Welsh Traditions (Working Title)
‘Welsh Traditions’ is a community based project that collaborates with children in Llanbradach and the Gwent area. The series of portraits shows a mixture of children (aged 5 to 13) who will be participating in the St David’s Day tradition of dressing up in various forms of traditional Welsh attire on the 1st of March.
It is tradition for the girls to wear red checkered dresses, shawls, pinafores and a large black hat, while boys will wear a waistcoat, trousers and a dai cap, or as coal miners to pay homage to Wales’ famous history of coal mining.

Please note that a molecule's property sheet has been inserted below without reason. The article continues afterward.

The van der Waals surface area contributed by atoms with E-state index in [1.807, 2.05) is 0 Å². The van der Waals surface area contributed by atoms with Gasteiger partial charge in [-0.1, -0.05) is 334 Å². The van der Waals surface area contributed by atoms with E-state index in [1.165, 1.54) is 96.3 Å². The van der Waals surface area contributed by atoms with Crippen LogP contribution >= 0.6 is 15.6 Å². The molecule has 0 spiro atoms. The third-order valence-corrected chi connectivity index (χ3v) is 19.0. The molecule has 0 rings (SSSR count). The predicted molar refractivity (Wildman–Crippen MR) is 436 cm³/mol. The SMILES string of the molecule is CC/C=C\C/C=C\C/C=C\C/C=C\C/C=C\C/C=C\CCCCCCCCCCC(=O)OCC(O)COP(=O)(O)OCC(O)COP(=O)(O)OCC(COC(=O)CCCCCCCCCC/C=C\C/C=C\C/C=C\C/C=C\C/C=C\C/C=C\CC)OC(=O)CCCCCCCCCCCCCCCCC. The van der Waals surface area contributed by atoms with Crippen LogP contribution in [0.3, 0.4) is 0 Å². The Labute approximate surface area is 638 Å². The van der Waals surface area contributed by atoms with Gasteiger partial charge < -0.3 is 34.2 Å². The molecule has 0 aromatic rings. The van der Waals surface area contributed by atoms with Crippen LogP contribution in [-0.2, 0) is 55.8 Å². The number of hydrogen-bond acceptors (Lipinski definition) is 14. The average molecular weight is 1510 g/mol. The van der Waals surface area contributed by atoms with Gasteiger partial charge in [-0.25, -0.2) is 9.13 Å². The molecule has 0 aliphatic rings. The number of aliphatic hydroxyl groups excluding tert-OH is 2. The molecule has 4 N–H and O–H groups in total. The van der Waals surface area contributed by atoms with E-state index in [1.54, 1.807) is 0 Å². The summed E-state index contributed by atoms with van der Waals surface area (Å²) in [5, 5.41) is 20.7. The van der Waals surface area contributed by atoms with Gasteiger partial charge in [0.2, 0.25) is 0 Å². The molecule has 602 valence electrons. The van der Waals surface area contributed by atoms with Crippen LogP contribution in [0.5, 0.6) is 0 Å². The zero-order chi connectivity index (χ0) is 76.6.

The Welsh traditional costume was worn by rural women in Wales and has been documented during the 18th and early 19th centuries. By the 1880s, the costume had gone out of general use and was adopted as the national costume, worn by women at events such as Royal visits, church, chapel and for photographs. It became tradition for girls to wear it in celebration of Saint David’s Day just before the First World War and is now recognised as the National Dress of Wales.
On completion, the mini series will be displayed in local libraries, community centres and village halls. The larger scale project will explore the preservation of the Welsh language and traditions in Wales.